Washington: An international team of researchers has observed a gamma-ray burst with an afterglow that featured the highest energy photons – a trillion times more energetic than visible light – ever detected in a burst.
“This very high energy emission had been previously predicted in theoretical studies but never before directly observed,” said one of the researchers Alexander van der Horst, Assistant Professor of Physics at George Washington University in the US.
Gamma-ray bursts are the most powerful explosions in the cosmos. These explosive events last a fraction of a second to several minutes and emit the same amount of gamma rays as all the stars in the universe combined.
Such extreme amounts of energy can only be released during catastrophic events like the death of a very massive star, or the merging of two compact stars, and are accompanied by an afterglow of light over a broad range of energies that fades with time.
It has been decades since the discovery of the first gamma-ray burst, yet some of their fundamental traits remain unclear.
The new discovery published in the journal Nature can help scientists understand the physical processes at work during these events.
“After over 45 years of observing GRBs (gamma-ray bursts), we just confirmed the existence of yet another unknown component in their afterglows, which increases the gamma-ray burst overall energy budget dramatically,” said Chryssa Kouveliotou, Professor of Physics at GW.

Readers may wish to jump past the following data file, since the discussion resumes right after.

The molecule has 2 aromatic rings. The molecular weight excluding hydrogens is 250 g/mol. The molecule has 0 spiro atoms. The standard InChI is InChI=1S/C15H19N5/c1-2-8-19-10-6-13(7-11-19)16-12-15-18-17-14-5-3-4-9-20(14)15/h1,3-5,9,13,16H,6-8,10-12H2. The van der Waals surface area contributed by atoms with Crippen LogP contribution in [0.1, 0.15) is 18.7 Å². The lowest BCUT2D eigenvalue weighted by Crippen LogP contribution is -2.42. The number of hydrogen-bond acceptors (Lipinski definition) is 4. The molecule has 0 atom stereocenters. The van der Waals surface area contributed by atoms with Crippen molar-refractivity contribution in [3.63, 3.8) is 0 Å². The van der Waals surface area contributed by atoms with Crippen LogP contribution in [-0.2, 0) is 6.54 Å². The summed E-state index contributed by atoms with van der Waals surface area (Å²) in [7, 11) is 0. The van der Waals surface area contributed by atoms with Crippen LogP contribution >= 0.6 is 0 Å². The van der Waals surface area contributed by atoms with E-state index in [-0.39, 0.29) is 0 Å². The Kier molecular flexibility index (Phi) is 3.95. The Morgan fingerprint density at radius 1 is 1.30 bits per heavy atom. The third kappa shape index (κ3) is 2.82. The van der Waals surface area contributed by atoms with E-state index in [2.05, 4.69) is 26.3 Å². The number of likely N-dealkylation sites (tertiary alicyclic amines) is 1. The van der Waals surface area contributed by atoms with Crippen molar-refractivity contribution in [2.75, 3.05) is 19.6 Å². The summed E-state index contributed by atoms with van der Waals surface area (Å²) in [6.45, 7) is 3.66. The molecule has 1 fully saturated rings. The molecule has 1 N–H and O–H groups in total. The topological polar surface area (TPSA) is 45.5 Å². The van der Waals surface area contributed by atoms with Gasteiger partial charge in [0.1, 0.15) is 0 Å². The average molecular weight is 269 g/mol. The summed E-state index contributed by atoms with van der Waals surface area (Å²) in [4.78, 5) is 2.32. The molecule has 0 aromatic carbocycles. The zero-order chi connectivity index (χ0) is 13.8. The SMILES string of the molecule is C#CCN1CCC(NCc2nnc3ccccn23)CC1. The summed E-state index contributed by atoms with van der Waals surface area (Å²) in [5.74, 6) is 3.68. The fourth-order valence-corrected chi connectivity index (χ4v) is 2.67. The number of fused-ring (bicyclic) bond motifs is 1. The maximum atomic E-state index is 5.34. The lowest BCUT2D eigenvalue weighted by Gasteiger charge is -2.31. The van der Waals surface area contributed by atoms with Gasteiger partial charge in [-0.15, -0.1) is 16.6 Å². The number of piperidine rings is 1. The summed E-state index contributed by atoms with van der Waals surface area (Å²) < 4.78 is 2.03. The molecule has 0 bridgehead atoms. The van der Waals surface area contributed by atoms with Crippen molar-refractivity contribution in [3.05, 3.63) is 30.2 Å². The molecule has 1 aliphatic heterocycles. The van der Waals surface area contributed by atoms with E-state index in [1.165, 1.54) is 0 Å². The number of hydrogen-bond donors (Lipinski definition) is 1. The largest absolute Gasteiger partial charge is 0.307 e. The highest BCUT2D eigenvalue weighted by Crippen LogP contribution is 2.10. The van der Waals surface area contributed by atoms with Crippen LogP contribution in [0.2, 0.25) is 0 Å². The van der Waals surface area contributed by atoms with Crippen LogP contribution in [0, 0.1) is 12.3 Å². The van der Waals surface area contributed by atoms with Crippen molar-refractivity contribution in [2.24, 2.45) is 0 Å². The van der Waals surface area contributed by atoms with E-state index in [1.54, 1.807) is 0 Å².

On January 14, 2019, researchers detected a burst labeled GRB 190114C. The discovery triggered an extensive campaign of observations across the electromagnetic spectrum using more than 20 observatories and instruments around the world.
Follow-up observations were also made with NASA’s Hubble Space Telescope to study the environment around the GRB and find out how this extreme emission is produced.
This collaborative effort allowed an international team to gather an unprecedented level of information about GRB 190114C, capturing the evolution of the gamma-ray burst afterglow emission across 17 orders of magnitude in energy.
As part of the joint efforts, van der Horst and Kouveliotou were part of a subteam responsible for tracking the emission of radio waves in the afterglow of GRB 190114C.
The team used the new MeerKAT radio telescope in South Africa to record the emission, which is at the opposite end of the spectrum compared to very high energy gamma rays.
GRB 190114C is unique in that researchers were able to observe photons with teraelectronvolt (TeV) energies for the first time in its afterglow emission.
Using the MAGIC Collaboration telescopes in La Palma, Spain, researchers noticed this emission of TeV photons was 100 times more intense than the brightest known steady source at TeV energies, the Crab Nebula.
The researchers noted that the shape of the observed spectrum of afterglow light was indicative of an emission process called inverse Compton emission. This event supports the possibility that inverse Compton emission is commonly produced in gamma-ray bursts.